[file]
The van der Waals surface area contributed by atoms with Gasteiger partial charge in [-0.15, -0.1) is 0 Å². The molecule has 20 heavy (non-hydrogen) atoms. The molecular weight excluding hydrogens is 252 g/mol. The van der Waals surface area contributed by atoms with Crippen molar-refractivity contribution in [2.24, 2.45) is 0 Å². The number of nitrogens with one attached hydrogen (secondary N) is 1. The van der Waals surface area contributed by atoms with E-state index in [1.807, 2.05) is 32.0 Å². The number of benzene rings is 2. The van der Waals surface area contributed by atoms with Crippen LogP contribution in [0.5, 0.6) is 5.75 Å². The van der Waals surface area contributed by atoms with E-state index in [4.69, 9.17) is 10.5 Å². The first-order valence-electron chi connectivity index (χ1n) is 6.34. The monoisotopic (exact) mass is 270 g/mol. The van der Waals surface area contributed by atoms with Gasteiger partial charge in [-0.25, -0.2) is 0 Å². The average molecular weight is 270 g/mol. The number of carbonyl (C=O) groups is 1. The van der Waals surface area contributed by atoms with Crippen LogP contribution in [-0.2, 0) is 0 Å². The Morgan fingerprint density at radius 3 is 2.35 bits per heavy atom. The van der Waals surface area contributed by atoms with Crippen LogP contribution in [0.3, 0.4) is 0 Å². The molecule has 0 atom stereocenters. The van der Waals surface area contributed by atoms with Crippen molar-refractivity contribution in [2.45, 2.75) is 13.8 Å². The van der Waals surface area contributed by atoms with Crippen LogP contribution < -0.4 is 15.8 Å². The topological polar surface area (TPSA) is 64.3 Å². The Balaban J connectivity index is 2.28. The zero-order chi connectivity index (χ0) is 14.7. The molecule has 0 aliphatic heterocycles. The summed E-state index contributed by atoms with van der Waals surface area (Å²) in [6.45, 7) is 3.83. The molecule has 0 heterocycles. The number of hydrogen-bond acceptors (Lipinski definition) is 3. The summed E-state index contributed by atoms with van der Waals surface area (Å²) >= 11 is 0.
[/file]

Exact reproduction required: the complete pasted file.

The van der Waals surface area contributed by atoms with Gasteiger partial charge in [-0.15, -0.1) is 0 Å². The molecule has 20 heavy (non-hydrogen) atoms. The molecular weight excluding hydrogens is 252 g/mol. The van der Waals surface area contributed by atoms with Crippen molar-refractivity contribution in [2.24, 2.45) is 0 Å². The number of nitrogens with one attached hydrogen (secondary N) is 1. The van der Waals surface area contributed by atoms with E-state index in [1.807, 2.05) is 32.0 Å². The number of benzene rings is 2. The van der Waals surface area contributed by atoms with Crippen LogP contribution in [0.5, 0.6) is 5.75 Å². The van der Waals surface area contributed by atoms with E-state index in [4.69, 9.17) is 10.5 Å². The first-order valence-electron chi connectivity index (χ1n) is 6.34. The monoisotopic (exact) mass is 270 g/mol. The van der Waals surface area contributed by atoms with Gasteiger partial charge in [-0.25, -0.2) is 0 Å². The average molecular weight is 270 g/mol. The number of carbonyl (C=O) groups is 1. The van der Waals surface area contributed by atoms with Crippen LogP contribution in [-0.2, 0) is 0 Å². The Morgan fingerprint density at radius 3 is 2.35 bits per heavy atom. The van der Waals surface area contributed by atoms with Crippen LogP contribution in [0.3, 0.4) is 0 Å². The molecule has 0 atom stereocenters. The van der Waals surface area contributed by atoms with Crippen molar-refractivity contribution in [2.45, 2.75) is 13.8 Å². The van der Waals surface area contributed by atoms with Crippen LogP contribution < -0.4 is 15.8 Å². The topological polar surface area (TPSA) is 64.3 Å². The Balaban J connectivity index is 2.28. The zero-order chi connectivity index (χ0) is 14.7. The molecule has 0 aliphatic heterocycles. The summed E-state index contributed by atoms with van der Waals surface area (Å²) in [6.45, 7) is 3.83. The molecule has 0 heterocycles. The number of hydrogen-bond acceptors (Lipinski definition) is 3. The summed E-state index contributed by atoms with van der Waals surface area (Å²) >= 11 is 0.